Etymology
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alkaline (adj.)
1670s, "pertaining to alkalis," from alkali + -ine (1). Of soils, from 1850. Related: Alkalinity.
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alkalize (v.)
"render alkaline," 1725 (implied in alkalized), from French alcaliser; see alkali.
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creatinine (n.)

"alkaline substance obtained by the action of acids on creatine," by 1847, from creatine + chemical suffix -ine (2).

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magnesium (n.)

silvery-white metallic element, 1808, coined by English chemist Sir Humphry Davy from the white alkaline earth magnesia (q.v.), in which it was found. With metallic element ending -ium.

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alkali (n.)
late 14c., "soda ash," from Medieval Latin alkali, from Arabic al-qaliy "the ashes, burnt ashes" (of saltwort, which abounds in soda due to growing in alkaline soils), from qala "to roast in a pan." Later extended to similar substances, natural or manufactured. The modern chemistry sense is from 1813.
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sodium (n.)
metallic alkaline element, 1807, coined by English chemist Humphry Davy from soda; so called because the element was isolated from caustic soda (sodium hydroxide). The chemical symbol Na is from natrium, alternative name for the element proposed by Berzelius from natron, a name of a type of soda.
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radium (n.)

radioactive metallic alkaline earth element, 1899, from French radium, formed in Modern Latin from Latin radius "ray" (see radius). With metallic element ending -ium. Named 1898 after identification by Marie Curie and her husband; so called for its power of emitting energy in the form of rays.

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cesium (n.)

also caesium, rare alkaline metal, 1861, coined by Bunsen and Kirchhoff in 1860 in Modern Latin (caesium), from Latin caesius "blue-gray" (especially of eyes), in reference to the two prominent blue lines in its spectrum, by which it was first identified. With metallic element ending -ium. The first metal discovered by the aid of a spectroscope.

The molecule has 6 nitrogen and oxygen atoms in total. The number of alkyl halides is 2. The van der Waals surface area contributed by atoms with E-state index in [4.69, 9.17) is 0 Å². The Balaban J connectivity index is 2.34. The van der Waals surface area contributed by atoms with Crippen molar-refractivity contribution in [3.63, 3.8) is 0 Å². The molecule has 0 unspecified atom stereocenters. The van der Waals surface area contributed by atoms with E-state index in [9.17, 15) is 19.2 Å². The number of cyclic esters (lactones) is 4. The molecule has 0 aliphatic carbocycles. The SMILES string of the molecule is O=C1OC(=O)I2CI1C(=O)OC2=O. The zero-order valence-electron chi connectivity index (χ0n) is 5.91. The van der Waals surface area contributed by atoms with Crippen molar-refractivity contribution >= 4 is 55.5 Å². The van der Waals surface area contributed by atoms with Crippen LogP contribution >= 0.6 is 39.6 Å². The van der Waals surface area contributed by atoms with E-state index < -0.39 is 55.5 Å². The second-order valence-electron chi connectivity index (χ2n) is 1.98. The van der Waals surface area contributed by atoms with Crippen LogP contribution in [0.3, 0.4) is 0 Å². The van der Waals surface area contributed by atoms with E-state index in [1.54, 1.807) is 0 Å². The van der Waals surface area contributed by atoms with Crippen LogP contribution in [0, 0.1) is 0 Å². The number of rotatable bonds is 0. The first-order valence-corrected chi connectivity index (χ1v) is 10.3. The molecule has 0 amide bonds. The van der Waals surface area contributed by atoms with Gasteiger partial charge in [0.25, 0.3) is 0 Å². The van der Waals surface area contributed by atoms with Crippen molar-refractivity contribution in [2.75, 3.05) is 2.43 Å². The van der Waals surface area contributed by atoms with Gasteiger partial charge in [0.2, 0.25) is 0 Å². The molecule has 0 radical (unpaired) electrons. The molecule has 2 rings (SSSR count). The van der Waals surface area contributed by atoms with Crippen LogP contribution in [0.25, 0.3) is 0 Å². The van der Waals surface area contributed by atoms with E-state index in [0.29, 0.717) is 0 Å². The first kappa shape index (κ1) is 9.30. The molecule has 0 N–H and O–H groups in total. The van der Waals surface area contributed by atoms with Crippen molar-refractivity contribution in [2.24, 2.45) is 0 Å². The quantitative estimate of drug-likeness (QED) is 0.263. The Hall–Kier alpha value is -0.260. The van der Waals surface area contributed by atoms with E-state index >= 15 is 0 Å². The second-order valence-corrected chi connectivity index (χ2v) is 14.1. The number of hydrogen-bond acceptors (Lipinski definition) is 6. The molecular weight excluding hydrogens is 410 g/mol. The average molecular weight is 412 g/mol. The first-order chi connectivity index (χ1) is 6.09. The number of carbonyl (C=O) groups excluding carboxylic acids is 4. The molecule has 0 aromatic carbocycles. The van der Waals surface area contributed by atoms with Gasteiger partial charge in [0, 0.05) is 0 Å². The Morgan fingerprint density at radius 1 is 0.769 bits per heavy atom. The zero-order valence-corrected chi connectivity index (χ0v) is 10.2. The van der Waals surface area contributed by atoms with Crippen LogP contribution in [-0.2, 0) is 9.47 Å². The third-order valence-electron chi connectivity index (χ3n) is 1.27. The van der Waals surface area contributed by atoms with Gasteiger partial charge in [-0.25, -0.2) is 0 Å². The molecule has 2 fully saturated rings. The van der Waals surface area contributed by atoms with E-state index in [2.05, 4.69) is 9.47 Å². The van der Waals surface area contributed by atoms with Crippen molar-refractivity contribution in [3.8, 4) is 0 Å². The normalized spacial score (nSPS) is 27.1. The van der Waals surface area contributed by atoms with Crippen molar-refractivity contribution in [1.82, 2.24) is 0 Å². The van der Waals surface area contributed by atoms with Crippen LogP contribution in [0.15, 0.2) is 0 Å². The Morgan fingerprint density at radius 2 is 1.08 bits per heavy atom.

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dishpan (n.)

also dish-pan, "pan in which dishes are washed," 1858, from dish (n.) + pan (n.). Dishpan hands "inflamed or sore hands caused by housework" is attested by 1935, an advertiser's phrase.

In 1922, Lever Brothers began to advertise Lux in this country to "rid your hands of that dishpan look." Without any break since then the company has alluded to "dishpan hands" which come from using soap that is too strong in alkaline content. [Printers' Ink, vol. 173, 1935]
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lye (n.)
Old English læg, leag "lye, water impregnated with alkaline salt absorbed from the ashes of wood by leaching," from Proto-Germanic *laugo (source also of Middle Dutch loghe, Dutch loog, Old High German louga, German Lauge "lye"), from PIE root *leue- "to wash."

The substance formerly was used in place of soap, hence Old High German luhhen "to wash," Old Norse laug "hot bath, hot spring," Danish lørdag, Swedish lördag "Saturday," literally "washing-day," "the day appropriated by the Scandinavians to that exercise" [Century Dictionary]. Chamber-lye in early Modern English was the name for urine used as a detergent.
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